A storm is coming...a storm with feathers

If you’re in the Southeastern U.S, be sure to bar your windows and stock up on birdseed. The pine siskins are coming. Don’t say I didn’t warn you when you look outside and suddenly find that your entire yard is upholstered in barred grayish-tawny plumage with a splash of yellow.

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I am eagerly awaiting Thanksgiving week when I’ll visit Virginia. Purple Finches, Pine Siskins, Red-breasted Nuthatches, and if I’m really lucky, my lifer Evening Grosbeak!

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How do you know this ?

A little bird told him?

If you google the Winter Finch Forecast ( don’t have the URL handy) you can see the predictions.

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“A little bird told him.” Snort!

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Having Googled Winter Finch Forcast, I now answer my own question in case anyone is interested. Because the wild ‘’food crops’’ in the birds’ normal range are below average, they will need to seek food elsewhere. Making it worse, spruce budworms outbreaks provided food for a particularly good breeding season for a couple of species.

Seen, a Storm of feathers

A conservative estimate of 500 Plain Mountain-Finch. And later looking at the picture frames it seems like a 1000 or more birds seen flocking together.

This large flock was likely driven by cold rain and sleeting weather.

The flock (super-flock ) was observed for about an hour. Binoculars and multiple pictures were used.

As far as possible we could not see other birds mixed into the flock.

Earlier in the day we saw two distant flocks - one of which was accentors.

Closeby on the ground Rock-bunting, Rosefinches, Accentors were observed.

Other members of this group are
@negi @rajkoranga and Samuel John.
This is the ebird checklist for the relevant observations

Linked observations are


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When will this storm arrive in the Southeast?

You reminded me to put out and fill my bird feeders, now that the deermice have been discouraged (permanently, I hope) from living in my house this winter.

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Is this satire? Optimism? Realistic? I can’t tell.

From the winter finch forecast:

Granted, the finch forecast is about as accurate as the weather. I remember a year where no movement was forecast and it ended up being a crazy irruption year to the point that the forecast was changed with no trace of the old version. Not saying it’s not valuable, just saying predicting the future is difficult when it doesn’t always follow predictable patterns.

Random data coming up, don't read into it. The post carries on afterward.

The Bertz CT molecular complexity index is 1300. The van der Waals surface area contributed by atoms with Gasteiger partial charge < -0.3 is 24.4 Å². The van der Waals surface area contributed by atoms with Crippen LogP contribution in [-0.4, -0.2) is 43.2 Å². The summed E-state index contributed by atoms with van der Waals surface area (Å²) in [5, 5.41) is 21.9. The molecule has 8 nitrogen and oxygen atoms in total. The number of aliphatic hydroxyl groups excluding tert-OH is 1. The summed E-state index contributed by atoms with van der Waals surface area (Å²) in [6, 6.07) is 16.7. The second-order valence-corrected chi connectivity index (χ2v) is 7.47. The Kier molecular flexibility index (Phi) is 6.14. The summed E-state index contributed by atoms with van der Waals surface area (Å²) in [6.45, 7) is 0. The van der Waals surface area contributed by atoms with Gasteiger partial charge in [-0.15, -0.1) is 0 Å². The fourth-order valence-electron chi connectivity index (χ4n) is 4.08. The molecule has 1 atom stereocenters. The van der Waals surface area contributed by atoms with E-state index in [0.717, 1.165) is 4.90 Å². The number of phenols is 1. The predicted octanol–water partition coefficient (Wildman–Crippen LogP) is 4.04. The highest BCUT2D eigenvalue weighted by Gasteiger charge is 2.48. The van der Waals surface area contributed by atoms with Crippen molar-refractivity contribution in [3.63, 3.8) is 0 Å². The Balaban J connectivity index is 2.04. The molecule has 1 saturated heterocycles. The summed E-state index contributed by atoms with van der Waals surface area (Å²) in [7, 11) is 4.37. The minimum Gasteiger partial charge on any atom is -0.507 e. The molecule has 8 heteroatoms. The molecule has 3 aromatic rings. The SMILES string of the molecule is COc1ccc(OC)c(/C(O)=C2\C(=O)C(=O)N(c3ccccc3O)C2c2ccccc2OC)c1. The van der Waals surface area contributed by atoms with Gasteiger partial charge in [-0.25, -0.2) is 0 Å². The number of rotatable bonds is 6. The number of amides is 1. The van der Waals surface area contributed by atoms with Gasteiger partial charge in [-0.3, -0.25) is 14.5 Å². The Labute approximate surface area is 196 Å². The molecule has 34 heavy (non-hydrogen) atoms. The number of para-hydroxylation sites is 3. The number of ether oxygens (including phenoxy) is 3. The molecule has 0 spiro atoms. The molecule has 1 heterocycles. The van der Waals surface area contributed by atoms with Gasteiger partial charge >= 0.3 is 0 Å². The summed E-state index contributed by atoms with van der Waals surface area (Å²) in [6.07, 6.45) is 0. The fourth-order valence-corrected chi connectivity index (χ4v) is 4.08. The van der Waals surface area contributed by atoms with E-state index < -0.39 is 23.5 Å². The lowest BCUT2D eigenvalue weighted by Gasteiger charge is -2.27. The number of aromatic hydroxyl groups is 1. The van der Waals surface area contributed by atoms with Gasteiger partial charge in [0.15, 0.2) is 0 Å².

There was an incredible siskin movement a couple years back where huge flocks were everywhere, and birds were even migrating at night (they are usually diurnal). I think that was in August (in MA at least), and this year I have heard a few but not like that. I would think that if something big was going to happen down there, there’d be signs of it up here by now, but I’ll be happy to be proven wrong.

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This statement from the finch forecast seems to be in agreement with the OP’s original point. It’s been a very good November for Purple Finches and Pine Siskins where I am (North Georgia), and I know Evening Grosbeaks have been coming further south this year as well.

People may be interested in the Facebook group, Finches, Irruptions, and Mast Crops.

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I saw that line and thought that it could be interpreted that way, I guess I sort of interpreted the paragraph as a whole as there won’t be huge numbers moving through. Most of the observations to this point both locally and with a little clicking around on eBird seem to be just 1’s or 2’s or small flocks. Hopefully these are just reconnaissance for a larger invasion.

Two years ago there was a cemetery surrounded by white pines that had huge cone crops and there were several hundred siskins milling around eating them. There were so many feeding at once that the wings of the seeds dropping made it look like it was snowing, it was amazing!

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That was a good year indeed! That was the year I got my lifer Pine Siskins. I don’t think this year is predicted to be on the same scale as the 2020-2021 winter, but I think it will likely be better than average for southward sightings.

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…folks, I’m gonna be honest with you, I was unaware of the existence of bird forecasts that could predict the timing and magnitude of migratory birds. I made this post because I did remember the last two winters our birdfeeders were just attacked by huge flocks of pine siskins and I assumed they’d be coming back to wreak havoc again. So yeah, please take this post as tongue-in-cheek and not a serious guess on migratory bird patterns :weary:

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Ha! All good, almost makes it even funnier that it sparked a legitimate discussion.

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